Mother’s Day. A day of celebrating the wonderful women in our lives
we call “mom.” But for some of us this can feel like a dreaded
day. There are many reasons this day can feel impossibly heavy. Maybe
you lost your mother, maybe you lost your child or maybe you lost your
hope of one day becoming a mother. I see you all and my heart understands
each unique struggle you might be feeling on Mother’s Day.
One of the hardest things to deal with is the loss of a special person
in your life. But when that loss is your mother, your child or a lost
pregnancy, it is a stabbing pain. It’s a pain that is magnified
on Mother’s Day when you are reminded at every turn, every commercial,
every advertisement, that the whole world is celebrating.
A simple text from a jewelry store sent me into a suffocating fog.
“Let me know if I can help you find something special for all the
wonderful mother’s in your life.” There it was, the smack in the face, the reality that there are no more
mothers in my life. It was a reminder I was not expecting. It was a reminder
that we lost both my mother and my mother-in-law and now I am the only
one left to celebrate.
I could allow this heavy fog of grief to take over my day. I could let
the fog blind me so I can’t enjoy my family and their efforts to
recognize me. I could fall prey to only focusing on the losses, and not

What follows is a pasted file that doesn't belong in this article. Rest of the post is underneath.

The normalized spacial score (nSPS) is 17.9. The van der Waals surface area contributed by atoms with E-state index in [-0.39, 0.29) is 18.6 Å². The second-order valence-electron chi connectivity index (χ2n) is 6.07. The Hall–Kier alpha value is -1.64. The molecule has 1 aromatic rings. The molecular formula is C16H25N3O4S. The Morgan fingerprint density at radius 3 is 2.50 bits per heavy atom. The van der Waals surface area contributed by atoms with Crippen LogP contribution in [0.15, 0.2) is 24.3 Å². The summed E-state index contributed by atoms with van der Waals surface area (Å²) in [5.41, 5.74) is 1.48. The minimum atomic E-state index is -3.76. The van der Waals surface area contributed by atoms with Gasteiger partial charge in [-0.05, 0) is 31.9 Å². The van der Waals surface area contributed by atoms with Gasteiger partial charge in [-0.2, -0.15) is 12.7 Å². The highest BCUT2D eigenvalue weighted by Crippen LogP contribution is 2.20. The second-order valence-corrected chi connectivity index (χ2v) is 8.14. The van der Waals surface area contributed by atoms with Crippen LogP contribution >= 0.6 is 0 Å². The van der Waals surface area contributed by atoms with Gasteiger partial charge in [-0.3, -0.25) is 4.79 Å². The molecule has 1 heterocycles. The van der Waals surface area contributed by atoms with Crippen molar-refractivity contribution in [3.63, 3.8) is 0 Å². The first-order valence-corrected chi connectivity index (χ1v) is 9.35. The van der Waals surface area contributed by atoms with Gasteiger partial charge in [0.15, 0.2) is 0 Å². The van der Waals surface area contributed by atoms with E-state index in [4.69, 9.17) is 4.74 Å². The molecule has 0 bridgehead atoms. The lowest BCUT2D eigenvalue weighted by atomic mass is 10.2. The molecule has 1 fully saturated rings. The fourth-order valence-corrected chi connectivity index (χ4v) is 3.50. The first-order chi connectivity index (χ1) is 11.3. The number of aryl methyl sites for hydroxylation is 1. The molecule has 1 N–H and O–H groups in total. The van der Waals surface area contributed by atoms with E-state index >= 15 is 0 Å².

figuring out how to clear the fog away. But what I choose to do instead
is connect. You might be wondering...how do I connect? How do I “clear
the fog”? Well, I have many ways I do this for myself and I encourage
you to explore your own ways to “clear the fog.”
Instead of only remembering that she’s not here anymore, I choose
to connect with the fact that I look so much like her, I act just like
her, and I have so many of her mannerisms. I choose to remember all the
things we did together, all the laughs we had. I choose to remember how
every spring we would plant the flowers in the pots on my front porch
together. I lean on a tradition I started last year to honor her. I plant
seeds of Forget-Me-Not flowers. I spend the next few weeks “tending”
to these seeds. I water them, not too much, and not too little. I place
them on the window sill so they can bask in the sunlight. I smile when
I pass by and see them in the corner of my eye, maybe I wipe a tear as
well. As I watch these flowers push through the earth to grow and flourish,
I think about how she helped to shape me, nurture me and make me the person
I am today.
I choose to reset my mind, in order to honor my mom. I choose to celebrate
her existence on this earth, for without it, I wouldn’t be here.
My life has forever been changed by the loss of my mother, but my life
was also forever changed because she walked this earth:
because she existed.